The irregular antibodies are other than antibodies from ABO blood group system because of pregnancies and blood transfusions, clinical autoimmune, drug-induced etc. The irregular IgG and/or IgM antibodies emerge and lead to the difficult identification of clinical blood type, difficult matching of blood, hemolytic disease of newborn, hemolytic transfusion reaction, and so on. It is very necessary to screen and identify the irregular antibodies before blood transfusion or antepartum. For some difficult identifying samples, some detections on serological level should be done firstly, combining with flow cytometry analysis, the difficult-matching patients' genotypes and fetal genotypes were detected by molecular biology techniques such as PCR and PCR-SSP in order to further predict fetal hemolytic disease of newborn and to provide the right blood to difficult-matching patients, and free fetal DNA extracted from maternal plasma. So that some measures must early be taken for clinical prevention and treatment to reduce immune hemolytic reactions. In this paper, the emergence of irregular antibodies, species, laboratory testing, pathogenesis, clinical symptoms and the current research are reviewed.


Human Biology Chapter 6 (Blood)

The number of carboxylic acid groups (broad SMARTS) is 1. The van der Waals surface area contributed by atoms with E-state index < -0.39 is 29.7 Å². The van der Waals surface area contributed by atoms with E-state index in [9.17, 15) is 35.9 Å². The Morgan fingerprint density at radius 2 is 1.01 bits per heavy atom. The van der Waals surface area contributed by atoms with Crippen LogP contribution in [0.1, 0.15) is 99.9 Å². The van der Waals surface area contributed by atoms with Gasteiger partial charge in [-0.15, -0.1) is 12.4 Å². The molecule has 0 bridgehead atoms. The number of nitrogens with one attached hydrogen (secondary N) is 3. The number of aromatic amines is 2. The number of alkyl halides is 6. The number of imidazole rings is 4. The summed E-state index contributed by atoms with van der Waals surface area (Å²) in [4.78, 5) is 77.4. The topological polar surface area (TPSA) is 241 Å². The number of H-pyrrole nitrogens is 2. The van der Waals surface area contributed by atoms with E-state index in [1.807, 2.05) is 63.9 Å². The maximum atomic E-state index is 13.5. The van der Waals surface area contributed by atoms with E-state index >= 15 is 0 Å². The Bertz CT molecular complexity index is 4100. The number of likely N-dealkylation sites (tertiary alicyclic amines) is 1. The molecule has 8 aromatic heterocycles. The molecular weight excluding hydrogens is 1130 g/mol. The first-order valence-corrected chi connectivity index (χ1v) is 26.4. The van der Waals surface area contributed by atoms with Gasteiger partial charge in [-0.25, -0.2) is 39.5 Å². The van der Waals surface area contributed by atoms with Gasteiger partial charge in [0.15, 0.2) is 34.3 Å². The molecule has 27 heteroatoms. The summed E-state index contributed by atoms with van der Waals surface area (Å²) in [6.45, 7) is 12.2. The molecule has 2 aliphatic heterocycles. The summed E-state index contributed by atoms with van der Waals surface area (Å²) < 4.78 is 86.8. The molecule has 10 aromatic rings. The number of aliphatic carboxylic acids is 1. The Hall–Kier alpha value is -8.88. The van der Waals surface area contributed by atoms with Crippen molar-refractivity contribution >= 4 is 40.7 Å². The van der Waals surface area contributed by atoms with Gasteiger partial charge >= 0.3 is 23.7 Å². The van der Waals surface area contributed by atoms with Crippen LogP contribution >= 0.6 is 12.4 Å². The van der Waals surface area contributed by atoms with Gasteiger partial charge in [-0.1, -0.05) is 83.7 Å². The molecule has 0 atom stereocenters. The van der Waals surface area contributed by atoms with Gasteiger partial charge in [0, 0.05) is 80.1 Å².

*SCID, severe combined immunodeficiency disease, results from the lack of adenosine deaminase.

*Leukemia is the uncontrolled growth of white blood cells. Infectious mononucleosis is when the lymphocytes are mononuclear. Thrombocytopenia is an insufficient number of platelets. Hemophilia is an inherited clotting disorder. A thromboembolism is when a blood clot prevents blood from reaching certain tissues.

It is caused by an Epstein-Barr virus.

Symptoms include fever, sore throat, and swollen lymph glands.

There is uncontrolled white blood cell proliferation.

Active EBV can be passed in saliva.

*Mononucleosis is caused by the Epstein-Barr virus, which does not involve uncontrollable white blood cell proliferation.

Nosebleeds and gastrointestinal bleeding due to increased breakdown of platelets outside the marrow is a condition called thrombocytopenia.

*Blood clotting requires at least 12 clotting factors along with calcium ions (Ca2+) to ensure that plasma and the formed elements remain in the blood vessels.

*Blood clotting requires 12 clotting factors and calcium ions (Ca2+) to ensure that plasma and the formed elements remain in the blood vessels.

*After blood clots, the yellowish fluid that escapes from the clot is called serum.

Formed elements and plasma would not remain in the blood.

Red blood cells would increase in concentration.

The Ca2+ concentration in the blood would increase.